Wendy was raised to work hard and serve others. She grew up in Cranbury, New Jersey with her parents, both of whom were union members, and her two older brothers.
After starting her career at Bell Laboratories, Wendy and her husband Chris made the move from New Jersey to Virginia. Following the birth of her children, Wendy became enamored with education and received her Masters in Education from Shenandoah University. She taught in the Clarke County public school system, at an area private school, and partially homeschooled her children, Chloe and Locke. As her kids entered college, Wendy joined RE/MAX as a realtor and has been there since.
Like millions of other Americans in 2017, Wendy decided that she had to get off the sidelines. She was a founding member of an Indivisible chapter in the predominantly red Clarke County. After realizing that no one else was going to challenge the long time Republican incumbent, Wendy raised her hand to run. She ran an incredible campaign and became one of the 15 Democrats to flip state House of Delegates seats in 2017. In 2019, the same Republican incumbent ran to reclaim his seat, spending over $500,000 of his own money only to lose to Wendy by a larger margin than in 2017.
Wendy resides on a farm in Clarke County, Virginia with her husband, six horses, and two Rhodesian Ridgebacks. She lives by her favorite quote by John Wayne, “Courage is being scared to death but saddling up anyway.”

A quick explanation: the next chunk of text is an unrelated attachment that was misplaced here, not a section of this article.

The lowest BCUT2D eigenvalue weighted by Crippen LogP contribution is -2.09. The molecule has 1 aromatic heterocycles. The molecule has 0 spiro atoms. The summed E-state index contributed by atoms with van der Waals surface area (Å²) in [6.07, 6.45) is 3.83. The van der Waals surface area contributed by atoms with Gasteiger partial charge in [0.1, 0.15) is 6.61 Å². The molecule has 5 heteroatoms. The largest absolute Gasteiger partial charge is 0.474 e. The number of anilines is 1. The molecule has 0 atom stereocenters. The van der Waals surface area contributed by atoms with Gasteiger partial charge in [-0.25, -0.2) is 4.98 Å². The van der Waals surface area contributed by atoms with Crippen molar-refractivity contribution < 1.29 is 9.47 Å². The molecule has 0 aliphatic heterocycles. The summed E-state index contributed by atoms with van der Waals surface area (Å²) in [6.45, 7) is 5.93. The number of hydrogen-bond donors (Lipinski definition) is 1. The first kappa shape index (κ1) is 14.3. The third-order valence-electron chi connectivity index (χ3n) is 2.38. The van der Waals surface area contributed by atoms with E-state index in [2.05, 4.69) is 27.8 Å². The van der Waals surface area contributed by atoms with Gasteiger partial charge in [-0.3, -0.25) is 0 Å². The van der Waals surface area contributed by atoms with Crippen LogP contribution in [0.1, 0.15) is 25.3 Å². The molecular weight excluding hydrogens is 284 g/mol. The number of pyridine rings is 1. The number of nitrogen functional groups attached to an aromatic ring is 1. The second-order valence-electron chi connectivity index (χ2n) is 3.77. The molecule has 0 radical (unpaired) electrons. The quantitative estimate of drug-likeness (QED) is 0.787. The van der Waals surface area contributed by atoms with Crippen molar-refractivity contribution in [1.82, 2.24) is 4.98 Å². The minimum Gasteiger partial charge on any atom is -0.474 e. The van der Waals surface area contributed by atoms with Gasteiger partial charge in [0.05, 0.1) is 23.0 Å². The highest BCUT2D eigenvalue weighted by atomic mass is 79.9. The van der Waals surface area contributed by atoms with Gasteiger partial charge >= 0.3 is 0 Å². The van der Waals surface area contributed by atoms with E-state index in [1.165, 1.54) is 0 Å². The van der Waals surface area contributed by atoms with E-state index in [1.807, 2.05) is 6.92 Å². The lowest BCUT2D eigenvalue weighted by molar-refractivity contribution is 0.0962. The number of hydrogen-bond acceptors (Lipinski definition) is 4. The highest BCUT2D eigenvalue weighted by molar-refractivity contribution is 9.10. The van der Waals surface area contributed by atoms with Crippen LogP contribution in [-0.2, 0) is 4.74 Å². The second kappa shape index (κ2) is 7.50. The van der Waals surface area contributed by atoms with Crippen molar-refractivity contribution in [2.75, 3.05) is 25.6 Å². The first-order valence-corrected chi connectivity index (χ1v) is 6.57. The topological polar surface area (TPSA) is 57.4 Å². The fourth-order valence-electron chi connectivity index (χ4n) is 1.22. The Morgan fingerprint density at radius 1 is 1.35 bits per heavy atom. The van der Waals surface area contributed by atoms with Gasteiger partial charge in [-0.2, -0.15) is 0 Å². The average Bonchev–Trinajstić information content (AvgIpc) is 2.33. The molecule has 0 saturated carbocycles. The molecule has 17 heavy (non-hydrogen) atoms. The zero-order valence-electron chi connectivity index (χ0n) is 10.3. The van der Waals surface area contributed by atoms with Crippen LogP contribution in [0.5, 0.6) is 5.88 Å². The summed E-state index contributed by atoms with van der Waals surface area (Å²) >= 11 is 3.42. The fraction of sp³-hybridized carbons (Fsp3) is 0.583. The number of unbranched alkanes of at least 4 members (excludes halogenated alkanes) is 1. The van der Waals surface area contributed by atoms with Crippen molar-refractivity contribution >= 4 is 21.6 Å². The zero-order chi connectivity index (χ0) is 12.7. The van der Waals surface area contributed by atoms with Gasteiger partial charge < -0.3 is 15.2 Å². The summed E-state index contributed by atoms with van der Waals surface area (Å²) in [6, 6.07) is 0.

Since getting elected to the House of Delegates, Wendy has voted for, sponsored and co-sponsored various historic pieces of legislation. In 2021, she carried a bill that would expand maternal healthcare by establishing new licensure that would bring greater opportunity for qualified persons to practice midwifery. Wendy also carried a bill that would allow children who have entered the welfare system to be raised by relatives or fictive kin and legislation to specify that the Commissioner of Labor and Industry can set workplace safety and cleanliness standards for domestic workers. In order to protect our environment and public health, Wendy carried a bill in 2020 to regulate hazardous open dumps and penalize those who profit from them. Additionally, she was the chief co-patron for legislation that expanded naloxone access, a vital tool in the effort to address the opioid epidemic. She also worked with the Democratic majority to ratify the Equal Rights Amendment.
In response to the tragic loss of her brother, Wendy took action to help those struggling with mental illness and prevent child abuse. She introduced legislation in her first term that requires the state to produce an annual report on suicide prevention. In 2018, she championed legislation that required clergy to act as mandatory reporters of child abuse and passed a bill the following year that requires the Virginia Department of Social Services to retain reports of unfounded child abuse investigations to keep Virginia children safe.